Students focus better following sensory breaks

Messenger photo by Kristy Zurbrick
Third-grader Alan Moore beams as he plays in the ball pit in London Elementary’s sensory room.

(Posted Dec. 24, 2016)

By Kristy Zurbrick, Madison Editor

Last school year, London Elementary student Alan Moore spent a good bit of time outside of the classroom due to behavior issues. Sometimes, he even went home early from school.

This year is a different story. He stays in class all day. He does his math and reading lessons. His discipline issues have decreased dramatically.

As it turns out, what this bright-eyed, energetic third-grader needed was a break.

In late November, the school opened a sensory room in one of the former pre-kindergarten classrooms. A few times a day, Moore, who has autism, and other students with autism or other special needs, visit the room to satisfy their cravings for sensory experiences. They move around, play with textured toys, and nestle into play structures that make them feel the comfort of weight or pressure. They get a break from sitting still in their regular classrooms.

“It’s a nice outlet for them,” said Cheryl Stauffer, London City Schools director of student services. “They come to the sensory room for five- or 10-minute breaks through the day. After-wards, they can go back into the classroom and have better focus and attention.”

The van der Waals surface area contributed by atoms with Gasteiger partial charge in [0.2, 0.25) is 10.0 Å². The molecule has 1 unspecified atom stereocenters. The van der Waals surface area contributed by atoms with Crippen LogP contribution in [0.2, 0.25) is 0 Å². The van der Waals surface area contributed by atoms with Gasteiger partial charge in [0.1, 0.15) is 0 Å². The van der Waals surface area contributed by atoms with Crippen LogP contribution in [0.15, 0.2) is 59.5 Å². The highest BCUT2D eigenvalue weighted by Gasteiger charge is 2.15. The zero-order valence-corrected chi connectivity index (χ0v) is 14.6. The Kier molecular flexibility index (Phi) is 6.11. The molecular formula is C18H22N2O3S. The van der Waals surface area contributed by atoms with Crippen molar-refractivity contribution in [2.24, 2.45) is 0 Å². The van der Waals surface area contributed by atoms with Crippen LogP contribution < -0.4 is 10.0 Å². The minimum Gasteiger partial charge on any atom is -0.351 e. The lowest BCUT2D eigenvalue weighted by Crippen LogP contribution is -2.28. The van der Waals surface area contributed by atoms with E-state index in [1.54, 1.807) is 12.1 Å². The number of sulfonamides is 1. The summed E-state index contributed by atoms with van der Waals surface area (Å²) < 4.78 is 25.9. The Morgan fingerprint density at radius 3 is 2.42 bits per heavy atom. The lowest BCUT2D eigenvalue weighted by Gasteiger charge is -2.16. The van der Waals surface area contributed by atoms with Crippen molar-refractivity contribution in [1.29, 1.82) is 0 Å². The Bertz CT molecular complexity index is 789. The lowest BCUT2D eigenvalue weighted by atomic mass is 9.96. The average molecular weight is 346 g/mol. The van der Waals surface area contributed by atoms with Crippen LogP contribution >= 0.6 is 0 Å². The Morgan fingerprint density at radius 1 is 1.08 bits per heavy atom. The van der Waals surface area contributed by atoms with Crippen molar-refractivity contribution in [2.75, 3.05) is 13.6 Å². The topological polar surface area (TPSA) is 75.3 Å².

The room is equipped with, among other items, a ball pit, swing, rocking balance boards, weighted stuffed animals, and a fabric covered stuffed “cozy canoe” that students can wedge themselves into and feel like they are being hugged.

Stauffer credits district Superintendent Dr. Lou Kramer, school maintenance staffer Greg Payne, and generous community members for making the room a reality. After making sure the room would benefit students and be safe, Kramer committed funds to the project.

A local civic organization and business helped to make the swing in London Elementary’s sensory room a reality, saving money for other items for the room, such as rocker boards, textured toys and a “cozy canoe.”

If it weren’t for local ingenuity, Stauffer said nearly all of the funding would have gone to the frame for the swing, leaving the room fairly spare until more funds could be secured.

“To order one of these swings is expensive. Just the frame is about $2,500,” she said.

That’s where Payne and his fellow members of the London Fraternal Order of Eagles stepped in. They donated the labor to build a frame from scratch. Creamer Sheet Metal in London provided the materials at cost.

“Without their help, we wouldn’t have been able to buy all of the other items we did for the room this year,” Stauffer said. “Each year, we hope we can add some more pieces.”

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